Critic’s Notebook

Altman’s Noir Suddenly Gets Plenty of Light

Nina Van Pallandt and Elliott Gould in "The Long Goodbye."CreditMGM/Photofest

Spend your time on New York’s repertory-film circuit and you get used to seeing certain titles. You never have to wait too long for another screening of “Vertigo” or “Citizen Kane.” Sometimes the same old movie will pop up in two different theaters within a few months.

But I don’t recall a cinematic convergence like the one this month involving Robert Altman’s great but not greatly known “The Long Goodbye,” from 1973. Beginning Saturday, Altman’s comic, poetic, wacked-out adaptation of the Raymond Chandler detective novel will play at three of the city’s leading rep houses — the Brooklyn Academy of Music, the Museum of Modern Art and Film Forum — in a stretch of 18 days.

This “Long Goodbye” takeover is coincidence, of course. Bruce Goldstein, Film Forum’s longtime director of repertory programming, called it serendipity: The film “just happens to be essential to three different series playing around town,” he said.

But I won’t let that kill my buzz. Serendipity is a perfectly good excuse to draw attention to one of your favorite movies.

And the three series in which it’s playing offer a clue to the attraction of a film that doesn’t get the attention of Altman’s heavyweights, like “Nashville,” “McCabe & Mrs. Miller” and “Short Cuts,” but that seems to come up every time I talk to someone about their favorite Altmans.

At MoMA the context is the filmmaker’s career — an exhaustive retrospective, running through Jan. 17, that includes all his major features as well as samples of his television and commercial work. (He died in 2006.) At the Brooklyn Academy, in the Sunshine Noir series (through Tuesday), it’s the seedy, narcissistic romance of Los Angeles. And at Film Forum, in a series called Chandler, Hammett, Woolrich & Cain (Dec. 12 to 24), it’s literature, the hard-boiled novels that were the seedbed of film noir.

“The Long Goodbye” sits at all these intersections: of Altman and Chandler, of Altman and noir, of the 1950s (when the novel was written) and the 1970s, of old and (at the time) new Los Angeles. The film has many points of entry, including Elliott Gould’s eccentric, loopy, intensely likable performance as Chandler’s private eye, Philip Marlowe.

Mr. Gould in Robert Altman's "The Long Goodbye."CreditMGM/Photofest

“There are so many levels on which to appreciate the film,” said the musician Gabriel Kahane, who collaborated in the programming of Sunshine Noir. “One is the rewriting of Marlowe as this kind of sharp-tongued Jewish guy.”

The series accompanies Mr. Kahane’s performances there of his new album, “The Ambassador,” a song cycle that explores the history and fantasy of Los Angeles, and he said that for him the real appeal of “The Long Goodbye” was the way it transformed the noir narrative for a more cynical, more ruthlessly capitalistic era.

“At the center of it is the way noir means something fundamentally different in the 1970s because of our collective consciousness about how the economy has shifted,” he said. “The film is at once neo-noir and an elegy for the golden age of noir.”

Working from a screenplay by Leigh Brackett that ruthlessly distilled Chandler’s novel, Altman rendered the streamlined story — Marlowe gives a friend a ride to Tijuana, the friend is accused of killing his wife and then turns up dead himself, Marlowe sets out to prove the friend’s innocence — as a series of mostly comic set pieces. He simultaneously satirized the post-hippie self-absorption of Southern California, registered the narrow-minded brutality of the cops and gangsters, and signaled his fondness for an old Hollywood that was already history in 1973.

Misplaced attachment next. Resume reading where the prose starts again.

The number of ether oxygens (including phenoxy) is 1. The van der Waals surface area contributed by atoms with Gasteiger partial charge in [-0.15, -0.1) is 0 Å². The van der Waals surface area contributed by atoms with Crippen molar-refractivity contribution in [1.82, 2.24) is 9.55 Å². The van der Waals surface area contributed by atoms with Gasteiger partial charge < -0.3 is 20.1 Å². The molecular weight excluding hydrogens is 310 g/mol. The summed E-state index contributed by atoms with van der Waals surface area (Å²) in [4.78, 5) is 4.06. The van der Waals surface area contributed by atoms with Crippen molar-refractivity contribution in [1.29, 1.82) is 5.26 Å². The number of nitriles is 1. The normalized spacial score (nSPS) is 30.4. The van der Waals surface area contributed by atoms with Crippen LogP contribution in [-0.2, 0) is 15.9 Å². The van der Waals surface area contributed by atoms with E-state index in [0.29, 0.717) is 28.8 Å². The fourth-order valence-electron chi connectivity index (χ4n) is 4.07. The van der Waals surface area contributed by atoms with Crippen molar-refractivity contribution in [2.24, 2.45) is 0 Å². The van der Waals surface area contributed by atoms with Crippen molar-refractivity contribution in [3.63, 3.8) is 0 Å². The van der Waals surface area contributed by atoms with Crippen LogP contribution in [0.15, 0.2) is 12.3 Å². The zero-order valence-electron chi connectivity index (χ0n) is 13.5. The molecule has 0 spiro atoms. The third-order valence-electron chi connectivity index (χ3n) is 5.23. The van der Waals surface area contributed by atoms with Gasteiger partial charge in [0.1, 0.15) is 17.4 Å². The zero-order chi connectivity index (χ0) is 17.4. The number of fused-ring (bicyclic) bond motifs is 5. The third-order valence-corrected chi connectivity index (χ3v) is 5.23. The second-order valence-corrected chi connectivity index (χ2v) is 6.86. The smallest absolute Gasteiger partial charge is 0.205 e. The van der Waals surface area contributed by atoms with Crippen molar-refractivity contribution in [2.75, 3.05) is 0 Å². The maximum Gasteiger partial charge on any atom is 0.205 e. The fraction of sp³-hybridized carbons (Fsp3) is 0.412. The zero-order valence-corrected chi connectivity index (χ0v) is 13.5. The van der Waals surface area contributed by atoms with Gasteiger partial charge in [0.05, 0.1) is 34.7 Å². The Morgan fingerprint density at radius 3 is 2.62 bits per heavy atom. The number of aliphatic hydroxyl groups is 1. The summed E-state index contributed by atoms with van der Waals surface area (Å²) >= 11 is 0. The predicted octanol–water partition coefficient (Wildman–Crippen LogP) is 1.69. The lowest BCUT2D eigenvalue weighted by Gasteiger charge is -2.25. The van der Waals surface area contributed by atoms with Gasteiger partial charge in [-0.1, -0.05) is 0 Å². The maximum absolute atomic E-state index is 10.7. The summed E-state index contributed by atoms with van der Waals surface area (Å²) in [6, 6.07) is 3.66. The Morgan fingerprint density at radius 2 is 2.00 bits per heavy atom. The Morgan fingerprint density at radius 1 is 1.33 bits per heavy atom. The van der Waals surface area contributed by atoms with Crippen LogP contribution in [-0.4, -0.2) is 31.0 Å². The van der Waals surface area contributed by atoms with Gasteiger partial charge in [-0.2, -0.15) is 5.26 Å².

Mr. Gould’s Marlowe, always dressed in black suit and tie despite the blinding light and driving a hulking 1940s Lincoln, is the last honest man in this sun-kissed cesspool. He’s an avatar of the midcentury noir hero, out of step but also thoroughly up-to-date, a hipster in the original sense. He rolls with whatever the city and the times throw at him — the blissed-out women next door doing yoga in the nude; the vicious mobster who strips in a fake-sensitive display of honesty — shrugging and repeating the mantra: “It’s O.K. with me.” Until, in the end, he discovers that some things just aren’t O.K.

The director, while moving the mystery plot forward with speed and elliptical precision, added layers of wit around Mr. Gould’s performance. Altman favorites like David Carradine, as a talkative cellmate of Marlowe’s; Henry Gibson, as the frighteningly avaricious proprietor of a rehab clinic; and Jack Riley (of the original “Bob Newhart Show”) as a lounge pianist, provide piquant cameos. In the film’s best-known twist, the torchy, throwback theme song is heard repeatedly in different versions, emerging from car radios, as supermarket Muzak, in a doorbell’s chime or played as a funeral march by a Mexican street band.

Altman spent much of his career tearing apart and reconstituting Hollywood genres in his own sly, satirical fashion — the war film in “MASH,” the teen comedy in “O.C. and Stiggs.” In some cases, as with the western “McCabe & Mrs. Miller” or the musical protest film “Nashville,” the results had profound, mythic dimensions. In “The Long Goodbye” the result is elegiac and entertaining, bittersweet and ceaselessly funny.

“Altman always takes the genre seriously,” said Ron Magliozzi, associate curator of film at MoMA and the curator of the museum’s Altman retrospective. “ ‘The Long Goodbye’ is subverting noir, it is making it comic, but it’s a serious take on the genre. That’s what gives it real body — it’s what makes you feel there’s something serious going on there.”

A version of this article appears in print on , on Page C1 of the New York edition with the headline: Altman’s Noir Suddenly Gets Plenty of Light. Order Reprints | Today’s Paper | Subscribe